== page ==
The most gripping passages in Bore Hole describe his various attempts to complete the operation. They are also extremely gruesome, and those who lack medical curiosity would do well to read no further. Yet to those who might contemplate trepanation for and by themselves, Joey's experiences are a salutary warning. It should be emphasized that neither he, Bart nor Amanda has ever recommended people to follow their example by performing their own operations. For years they have been looking for doctors who could understand their theories and would agree to trepan volunteer patients as a form of therapy. Strangely enough, not one member of the medical profession has been converted.
In a surgical store Joey found a trepan instrument, a kind of auger or corkscrew designed to be worked by hand. It was much cheaper and, Joey felt, more sensitive than an electric drill. Its main feature was a metal spike, surrounded by a ring of saw-teeth. The spike was meant to be driven into the skull, holding the trepan steady until the revolving saw made a groove, after which it could be retracted. If all went well, the saw-band should remove a disc of bone and expose the brain.
Joey's first attempt at self-trepanation was a fiasco. He had no previous medical experience, and the needles he had bought for administering a local anaesthetic to the crown of his head proved to be too thin and crumpled up or broke. Next day he obtained some stouter needles, took a tab of LSD to steady his nerves and set to in earnest. First he made an incision to the bone, and then applied the trepan to his bared skull. But the first part of the operation, driving the spike into the bone, was impossible to accomplish. Joey described it as like trying to uncork a bottle from the inside. He realized he needed help and telephoned Bart in Amsterdam, who promised he would come over and assist at the next operation. This plan was frustrated by the Home Office, which listed Dr Huges as an undesirable visitor to Britain and barred his entry.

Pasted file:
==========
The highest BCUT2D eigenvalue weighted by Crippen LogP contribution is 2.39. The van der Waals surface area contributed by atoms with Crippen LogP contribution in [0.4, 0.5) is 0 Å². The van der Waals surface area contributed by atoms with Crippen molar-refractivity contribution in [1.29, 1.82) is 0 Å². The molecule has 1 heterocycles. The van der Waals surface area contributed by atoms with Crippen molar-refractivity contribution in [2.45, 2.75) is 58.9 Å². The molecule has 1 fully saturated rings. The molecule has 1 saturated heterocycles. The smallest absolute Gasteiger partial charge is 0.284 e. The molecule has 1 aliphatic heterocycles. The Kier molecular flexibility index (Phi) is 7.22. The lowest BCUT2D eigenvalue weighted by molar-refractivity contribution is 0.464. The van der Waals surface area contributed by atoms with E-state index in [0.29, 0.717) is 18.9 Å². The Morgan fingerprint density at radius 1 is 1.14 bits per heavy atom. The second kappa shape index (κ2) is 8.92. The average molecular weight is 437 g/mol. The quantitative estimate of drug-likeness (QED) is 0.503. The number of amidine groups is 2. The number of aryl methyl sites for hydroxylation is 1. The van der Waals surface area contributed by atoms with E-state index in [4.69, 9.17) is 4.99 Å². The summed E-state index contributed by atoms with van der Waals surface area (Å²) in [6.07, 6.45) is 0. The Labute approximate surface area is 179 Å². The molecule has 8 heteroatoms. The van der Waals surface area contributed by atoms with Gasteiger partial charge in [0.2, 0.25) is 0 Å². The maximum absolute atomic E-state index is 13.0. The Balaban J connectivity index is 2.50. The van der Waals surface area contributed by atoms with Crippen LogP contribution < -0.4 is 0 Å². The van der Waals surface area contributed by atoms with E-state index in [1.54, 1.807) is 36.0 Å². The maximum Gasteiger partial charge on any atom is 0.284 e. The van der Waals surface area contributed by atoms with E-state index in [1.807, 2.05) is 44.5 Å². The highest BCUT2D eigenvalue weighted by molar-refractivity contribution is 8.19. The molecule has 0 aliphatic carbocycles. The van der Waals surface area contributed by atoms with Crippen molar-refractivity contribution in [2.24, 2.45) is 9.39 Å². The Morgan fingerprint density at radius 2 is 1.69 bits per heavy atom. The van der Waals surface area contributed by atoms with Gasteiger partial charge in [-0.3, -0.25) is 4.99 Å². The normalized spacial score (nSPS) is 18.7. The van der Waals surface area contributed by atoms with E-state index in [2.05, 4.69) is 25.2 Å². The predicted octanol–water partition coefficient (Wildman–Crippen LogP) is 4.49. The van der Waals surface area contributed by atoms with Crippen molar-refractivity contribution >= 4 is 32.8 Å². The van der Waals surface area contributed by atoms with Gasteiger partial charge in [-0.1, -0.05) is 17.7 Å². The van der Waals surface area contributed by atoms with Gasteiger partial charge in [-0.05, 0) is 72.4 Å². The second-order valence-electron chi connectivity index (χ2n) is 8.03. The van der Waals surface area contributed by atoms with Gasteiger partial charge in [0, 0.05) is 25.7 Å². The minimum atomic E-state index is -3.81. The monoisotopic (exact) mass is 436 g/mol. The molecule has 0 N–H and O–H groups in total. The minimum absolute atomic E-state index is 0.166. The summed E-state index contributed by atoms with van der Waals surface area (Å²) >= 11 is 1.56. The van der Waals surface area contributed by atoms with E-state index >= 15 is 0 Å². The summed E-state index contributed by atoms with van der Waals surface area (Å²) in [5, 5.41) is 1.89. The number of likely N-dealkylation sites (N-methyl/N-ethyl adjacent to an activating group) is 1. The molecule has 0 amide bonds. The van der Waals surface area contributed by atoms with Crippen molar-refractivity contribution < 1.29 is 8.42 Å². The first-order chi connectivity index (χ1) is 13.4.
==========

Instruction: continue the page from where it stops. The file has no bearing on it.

Amanda agreed to take his place. Soon after her return to London she helped Joey re-open the wound in his head and, by pressing the trepan with all her might against his skull, managed to get the spike to take hold and the saw-teeth to bite. Joey then took over at cranking the saw. Once again he had swallowed some LSD. After a long period of sawing, just as he was about to break through, he suddenly fainted. Amanda called an ambulance and he was taken to hospital, where horrified doctors told him that he was lucky to be alive and that if he had drilled a fraction of an inch further he would have killed himself.
The psychiatrists took a particular interest in his case, and a group of them arranged to examine him. Before this could be done, he had to appear in court on a charge of possessing a small amount of cannabis. The magistrate demanded another psychiatrist's report and remanded him for a week in prison.
There followed a period of embarrassment as the rumour went round London that Joey Mellen had trepanned himself, whereas in fact he had failed to do so. As soon as possible, therefore, he prepared for a third attempt. Proceeding as before, but now with the benefit of experience, he soon found the groove from the previous operation and began to saw through the sliver of bone separating him from enlightenment or, as the doctors had predicted, instant death. What followed is best quoted from Bore Hole.